The recent scandal surrounding global long-term care giant Orpea’s French operations further exposes long-standing problems in the nursing home industry and points to the critical role unions, regulators, elder organizations and socially responsible investors must play in raising standards in the sector.
UNI’s General Secretary Christy Hoffman said the following:
“The allegations against Orpea are deeply disturbing. But given UNI’s research into the global long-term care sector globally, they are not shocking, and the problems they describe are not new. Understaffing, rationed care, inadequate safety protections, and other horrors are the result of a relentless drive to cut costs. However, these short-term savings come at the expense of workers, residents and the company’s long-term sustainability.
“This ongoing scandal underscores the need for a transformation of the long-term care sector, including strengthened due diligence for residential care operators and their investors. A growing number of responsible funds and investors are holding long-term care companies accountable to a new set of standards—including staffing, safety and union representation. The new reports about Orpea show that these standards have never been more urgent.”
In dozens of countries, UNI is supporting care workers organizing with their unions to improve working conditions and the quality of care. UNI is also in dialogue with several multinational care companies, relating to raising standards on the job, improving employee retention and occupational health and safety. In Europe, it is advocating for a worker-led, EU-wide approach to care that embedded in social dialogue, which, in light of recent allegations towards ORPEA, seems more important than ever.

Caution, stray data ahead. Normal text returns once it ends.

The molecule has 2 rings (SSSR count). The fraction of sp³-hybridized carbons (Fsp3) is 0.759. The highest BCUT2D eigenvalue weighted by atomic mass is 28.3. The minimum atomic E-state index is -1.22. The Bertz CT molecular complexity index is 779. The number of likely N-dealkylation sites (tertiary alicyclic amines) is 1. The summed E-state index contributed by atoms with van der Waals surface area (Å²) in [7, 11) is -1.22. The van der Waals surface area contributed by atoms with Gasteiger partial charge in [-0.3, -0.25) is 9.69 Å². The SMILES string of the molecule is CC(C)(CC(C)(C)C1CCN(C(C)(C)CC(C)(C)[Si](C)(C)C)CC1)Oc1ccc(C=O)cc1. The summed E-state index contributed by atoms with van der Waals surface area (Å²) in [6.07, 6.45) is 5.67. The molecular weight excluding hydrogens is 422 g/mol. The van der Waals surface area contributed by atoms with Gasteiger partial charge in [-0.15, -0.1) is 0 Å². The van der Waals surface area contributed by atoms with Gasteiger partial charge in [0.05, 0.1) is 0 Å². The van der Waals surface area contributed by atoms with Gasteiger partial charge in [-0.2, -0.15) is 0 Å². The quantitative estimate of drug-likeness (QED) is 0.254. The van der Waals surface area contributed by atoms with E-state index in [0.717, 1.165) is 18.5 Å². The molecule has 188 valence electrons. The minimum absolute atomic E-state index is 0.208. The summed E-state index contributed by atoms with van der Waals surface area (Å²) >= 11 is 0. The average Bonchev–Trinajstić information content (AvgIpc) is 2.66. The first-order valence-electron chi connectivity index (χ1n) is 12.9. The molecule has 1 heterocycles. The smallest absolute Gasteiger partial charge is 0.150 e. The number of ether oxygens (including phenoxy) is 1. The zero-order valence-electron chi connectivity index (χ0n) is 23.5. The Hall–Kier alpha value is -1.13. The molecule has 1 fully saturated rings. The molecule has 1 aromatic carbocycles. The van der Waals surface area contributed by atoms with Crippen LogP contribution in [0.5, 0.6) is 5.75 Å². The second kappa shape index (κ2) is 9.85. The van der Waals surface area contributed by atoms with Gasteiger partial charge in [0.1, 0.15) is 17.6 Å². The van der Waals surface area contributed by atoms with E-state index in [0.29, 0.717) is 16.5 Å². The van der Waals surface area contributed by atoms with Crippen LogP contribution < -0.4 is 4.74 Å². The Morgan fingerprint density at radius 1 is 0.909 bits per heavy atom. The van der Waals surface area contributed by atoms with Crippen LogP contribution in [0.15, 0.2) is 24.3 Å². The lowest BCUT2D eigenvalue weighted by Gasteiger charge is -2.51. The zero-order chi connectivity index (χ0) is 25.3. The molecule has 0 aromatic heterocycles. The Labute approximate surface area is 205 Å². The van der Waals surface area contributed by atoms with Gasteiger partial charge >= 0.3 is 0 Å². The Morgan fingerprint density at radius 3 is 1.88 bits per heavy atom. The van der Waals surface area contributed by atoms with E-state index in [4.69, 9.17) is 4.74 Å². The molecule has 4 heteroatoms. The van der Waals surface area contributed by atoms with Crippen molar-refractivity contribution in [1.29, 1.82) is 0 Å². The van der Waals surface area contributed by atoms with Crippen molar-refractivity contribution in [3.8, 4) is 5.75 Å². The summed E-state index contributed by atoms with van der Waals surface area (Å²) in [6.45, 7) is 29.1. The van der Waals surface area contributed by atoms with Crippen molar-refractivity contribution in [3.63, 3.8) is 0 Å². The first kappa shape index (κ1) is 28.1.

Research by UNI Global Union’s Care sector finds that the problems journalists allege at Orpea are endemic in the care industry. A survey of 3,000 care workers one year into the pandemic uncovered that understaffing was the top concern for roughly half of respondents. Nearly three-quarters said that inadequate staffing had an impact on their ability to deliver high-quality care. Additionally, one-third of respondents did not have access to necessary personal protective equipment. In many countries, nursing home employee was among the most dangerous jobs.
During the pandemic’s first waves, nursing home residents accounted for 41 per cent of all COVID-19 related deaths, and hundreds-of-thousands of nursing home workers also became infected.
Last year, UNI Global Union coordinated with more than 100 investors —with US$3.45 trillion in assets under management—to launch a set of expectations for investee companies, such as adequate staffing levels, expanded collective bargaining and union representation, improved health and safety, liveable wages, and enhanced quality of care.
To ensure that companies meet its expectations, the coalition of investors is calling for enhanced board level oversight—including making sure directors have the expertise to effectively implement investors’ standards. Companies in the sector should also disclose how the risks addressed by the newly set expectations are monitored, managed, and integrated into management incentive schemes and performance targets.